Today we're going to take a look at another uniquely American breed of horse, the Rocky Mountain Horse.
Much like the Quarter Horse these sturdy equines were bred to be multi-use, versatile beasts with the ability to work every day. Unlike Quarter Horses, they weren't intended for the races. Rather they were bred to be an all-around versatile beast of burden, sure footed and easy to ride.
The Rocky Mountain Horse is a gaited horse... meaning that it has a natural way of propelling itself across the landscape that fits a particular rhythm and is, reportedly, quite comfortable to ride for long periods. This gait is- regardless of what breed of gaited horse we're talking about, and there are several- faster than a walk, more comfortable than a trot, but not as fast as a lope, or canter, if you prefer. The Rocky Mountain Horse is required to have a four-beat gait, meaning that, like at the walk, each hoof strikes the ground individually, rather than any two legs striding at the same time, as with the lope, which is a three beat gait. This gait is natural, present from birth, and cannot be taught. Each horse has its own "way of going," meaning that no two horses will have precisely the same gait or speed. Rocky Mountain Horses have been known to gait at up to twenty miles an hour.
In the late 1800's a stallion emerged into the limelight of the Kentucky horse world, which at that time was far more practical and far less race-focused than it is today. This horse came out of the Rocky Mountains, and was called "The Rocky Mountain Horse."
Other than his unusual coloring, and the fact that he was bred to a geographically small sampling of gaited riding horses in Kentucky, that's pretty much all that's known about the stud who gave rise to a handy little breed.
I mention the stud's coloring, because the rather startling colorations available in the breed today are one of it's most recognizable features. Since we're talking looks, I'll show you some pictures. (It has nothing to do with the fact that I think Rocky Mountain Horses have some of the neatest coat colorings in the horse world. Not at all. So hush.)
Above is a particularly striking example of the dark body/flaxen mane coloration that is such an amazing first impression of the breed. More common is the chocolate/flaxen combination:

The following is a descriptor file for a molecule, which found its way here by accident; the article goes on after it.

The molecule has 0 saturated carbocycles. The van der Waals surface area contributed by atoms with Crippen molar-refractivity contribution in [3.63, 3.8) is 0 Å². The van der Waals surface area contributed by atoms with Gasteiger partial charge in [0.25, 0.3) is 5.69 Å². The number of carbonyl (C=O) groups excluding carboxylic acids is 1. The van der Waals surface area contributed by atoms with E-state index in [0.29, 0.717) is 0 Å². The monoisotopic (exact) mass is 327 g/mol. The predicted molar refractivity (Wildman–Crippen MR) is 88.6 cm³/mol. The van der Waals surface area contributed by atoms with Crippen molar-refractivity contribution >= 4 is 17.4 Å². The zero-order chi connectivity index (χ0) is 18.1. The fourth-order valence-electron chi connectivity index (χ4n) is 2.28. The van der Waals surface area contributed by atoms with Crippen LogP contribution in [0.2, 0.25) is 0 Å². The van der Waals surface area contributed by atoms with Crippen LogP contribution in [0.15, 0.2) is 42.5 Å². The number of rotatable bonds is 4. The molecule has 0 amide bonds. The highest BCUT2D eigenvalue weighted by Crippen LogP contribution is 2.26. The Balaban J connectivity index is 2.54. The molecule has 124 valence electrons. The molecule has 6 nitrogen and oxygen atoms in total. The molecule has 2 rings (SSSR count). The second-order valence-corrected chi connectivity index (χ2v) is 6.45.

More pairings of bold body colors with flaxen mane and tail are apparent in the breed, although by no means are they all so strikingly colored. A Rocky Mountain Horse can be any solid body color, according to breed standards, and facial markings are acceptable if not "excessive." No white markings are allowed above the knee or the hock, however.
The color combinations seen above are examples of a particular expression of the same gene that makes a horse dapple gray. In some horses (as a breed, notably, Lipizanners, but the gene and this expression of it are apparent in many different breeds) the gene can cause them to fade from a more standard coat color, gradually over a lifetime, to a washed out dappled shade of their original color. In others, it simply creates a ghost of dappling in the coat, and still others are born dapple gray.
Other standards for the breed include height, (between 14.2 and 16 hands*) and notably, a good temperament. Very few breed standards include temperament, considering that to be an area in which bloodlines can be allowed to differ.
Since the Rocky Mountain Horse was a very utilitarian breed, its numbers plummeted with the advent of better roads, automobiles, and tractors. At one point it was listed as an Endangered Species.
Today, though, the Rocky Mountain Horse Association is dedicated to preserving and propagating the sturdy little beasts. While they're not anywhere near as common as Quarter Horses or Thoroughbreds, they're making an impact in the world of the pleasure horse, as sure-footed trail horses and gaited show ponies.
* 1 hand = 4in. This measurement was originally, much like the cubit, more haphazard, being the breadth of a man's hand.
** Second image ganked shamelessly from Hidden Trails.com